Joshua Foust April 25, 2007 at 12:53 pm

Woah woah woah, who said anything about the Council’s staff? I think I was quite clearly referring to its national representatives, which are shockingly Jew-hating; as such I don’t think it’s out of line to say the Council itself hates Jews (you know, synecdoche).

I said nothing about the staff who work the backend of the council, and if I implied as much I absolutely did not intend to. The council’s members, however, routinely criticize Israel and refuse to criticize Iran or Uzbekistan (a group that includes, as I noted, Japan and Brazil).

My remarks on Ms. Arbour relate to the effectiveness of her office and the UN in general, which isn’t that controversial a stance. The UN as an institution has become notoriously anti-Semitic in the last decade, but even that if not the point I am making. Ms. Arbour herself may very well be a good person (though I am uncomfortable with her shady involvement in the Rwandan genocide), but her office has been impotent in every sense of the word.

If you have countervailing evidence of ways the OHCHR has been effective in improving human rights in the places I listed above, I would love to see it. The UN as a whole is traditionally impotent in the face of tyranny, hence my expressed deep frustration. The ICG is fond of recommending the OHCHR for improving the rights situation in a lot of places – a quick search brought up recent calls for action by OHCHR in Darfur, Nepal, Turkmenistan, and Sierra Leone, among many other places. Has it been effective? Has it done anything beyond issuing a few protestations and strongly worded letters in limited circumstances?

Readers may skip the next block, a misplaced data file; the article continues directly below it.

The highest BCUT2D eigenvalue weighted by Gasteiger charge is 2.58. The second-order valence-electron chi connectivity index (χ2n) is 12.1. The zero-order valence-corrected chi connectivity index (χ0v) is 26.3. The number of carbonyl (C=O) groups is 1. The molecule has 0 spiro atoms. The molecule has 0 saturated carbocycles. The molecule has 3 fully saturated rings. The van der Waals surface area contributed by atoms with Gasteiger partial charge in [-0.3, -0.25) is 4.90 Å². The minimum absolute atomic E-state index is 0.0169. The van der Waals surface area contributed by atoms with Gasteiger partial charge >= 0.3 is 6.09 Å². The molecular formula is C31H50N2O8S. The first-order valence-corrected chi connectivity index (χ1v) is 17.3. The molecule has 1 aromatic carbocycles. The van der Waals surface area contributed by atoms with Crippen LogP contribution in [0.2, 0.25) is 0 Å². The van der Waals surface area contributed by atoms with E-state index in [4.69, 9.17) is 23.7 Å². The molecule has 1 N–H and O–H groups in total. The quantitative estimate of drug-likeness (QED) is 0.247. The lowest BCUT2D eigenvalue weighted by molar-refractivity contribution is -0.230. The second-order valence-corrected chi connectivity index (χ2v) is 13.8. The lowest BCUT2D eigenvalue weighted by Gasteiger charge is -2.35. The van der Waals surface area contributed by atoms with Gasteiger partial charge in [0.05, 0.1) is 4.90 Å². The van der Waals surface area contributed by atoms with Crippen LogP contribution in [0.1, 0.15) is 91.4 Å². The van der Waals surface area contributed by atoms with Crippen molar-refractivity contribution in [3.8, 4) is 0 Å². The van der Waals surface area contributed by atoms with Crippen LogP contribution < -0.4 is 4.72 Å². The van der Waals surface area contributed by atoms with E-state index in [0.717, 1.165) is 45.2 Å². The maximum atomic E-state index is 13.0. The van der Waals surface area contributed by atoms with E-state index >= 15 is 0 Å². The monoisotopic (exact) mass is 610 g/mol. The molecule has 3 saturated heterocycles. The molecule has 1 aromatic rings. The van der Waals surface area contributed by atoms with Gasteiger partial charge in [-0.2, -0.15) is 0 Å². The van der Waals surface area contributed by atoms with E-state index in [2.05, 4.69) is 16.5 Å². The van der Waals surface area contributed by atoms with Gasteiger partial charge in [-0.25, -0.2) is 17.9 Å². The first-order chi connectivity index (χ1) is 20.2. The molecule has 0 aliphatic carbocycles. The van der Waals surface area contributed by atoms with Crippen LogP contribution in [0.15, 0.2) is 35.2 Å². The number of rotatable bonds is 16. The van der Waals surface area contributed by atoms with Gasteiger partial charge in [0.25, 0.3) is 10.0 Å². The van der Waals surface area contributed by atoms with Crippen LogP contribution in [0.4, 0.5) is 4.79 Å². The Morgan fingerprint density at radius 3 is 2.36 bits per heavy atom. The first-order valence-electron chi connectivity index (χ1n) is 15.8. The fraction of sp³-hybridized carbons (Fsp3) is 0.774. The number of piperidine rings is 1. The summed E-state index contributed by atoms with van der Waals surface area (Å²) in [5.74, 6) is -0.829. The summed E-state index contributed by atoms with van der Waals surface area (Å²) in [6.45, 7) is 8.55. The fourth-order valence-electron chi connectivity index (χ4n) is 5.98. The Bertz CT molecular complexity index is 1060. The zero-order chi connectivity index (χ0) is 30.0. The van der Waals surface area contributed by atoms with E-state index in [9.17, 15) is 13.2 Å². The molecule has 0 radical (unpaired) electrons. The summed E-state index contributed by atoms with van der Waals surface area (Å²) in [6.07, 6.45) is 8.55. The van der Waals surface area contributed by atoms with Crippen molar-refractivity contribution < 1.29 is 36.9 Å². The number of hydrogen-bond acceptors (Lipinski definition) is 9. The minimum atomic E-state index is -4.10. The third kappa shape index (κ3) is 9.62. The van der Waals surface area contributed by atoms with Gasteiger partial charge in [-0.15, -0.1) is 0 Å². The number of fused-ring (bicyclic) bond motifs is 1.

That is my frustration. NGOs like Human Rights Watch and Amnesty International are far more effective as monitors on human rights abuses, and they are far more effective at urging action. OHCHR is just limp, and it will remain so as long as it continues to elect horribly abusive regimes to participate.

Nathan April 25, 2007 at 2:10 pm

This illustrates the problems with all blogs — people never have to back up their assertions with evidence.

As far as I’m concerned, this is a problem common to all media. Blogs have a choice like any print or broadcast outlet as to the degree they want to be taken seriously. If we screw up, I invite our readers to call us on it. And for this attitude, it seems that we are taken fairly seriously by a good number of academics and analysts.

That said, we are sometimes a bit flippant. As a stylistic mechanism, that does invite a fair amount of room for different interpretations of the points we intend to make.

Botir April 25, 2007 at 2:28 pm

The massacre in rwanda lasted three months not four…
due to the reason that the commissioner was involved in the rwandan issue, she was not welcomed in Uzbekistan.

Templer April 25, 2007 at 6:58 pm

“….the Council is a bad joke, and Ms. Arbour’s agency doesn’t do its job. It’s too busy hating Jews.”

You need to tighten up your writing if that is not what you meant because those sentences would appear to be an accusation against “Ms Arbour’s agencv” i.e. the UN staff. It can’t really be read any other way. Be more careful in your writing if you don’t mean that.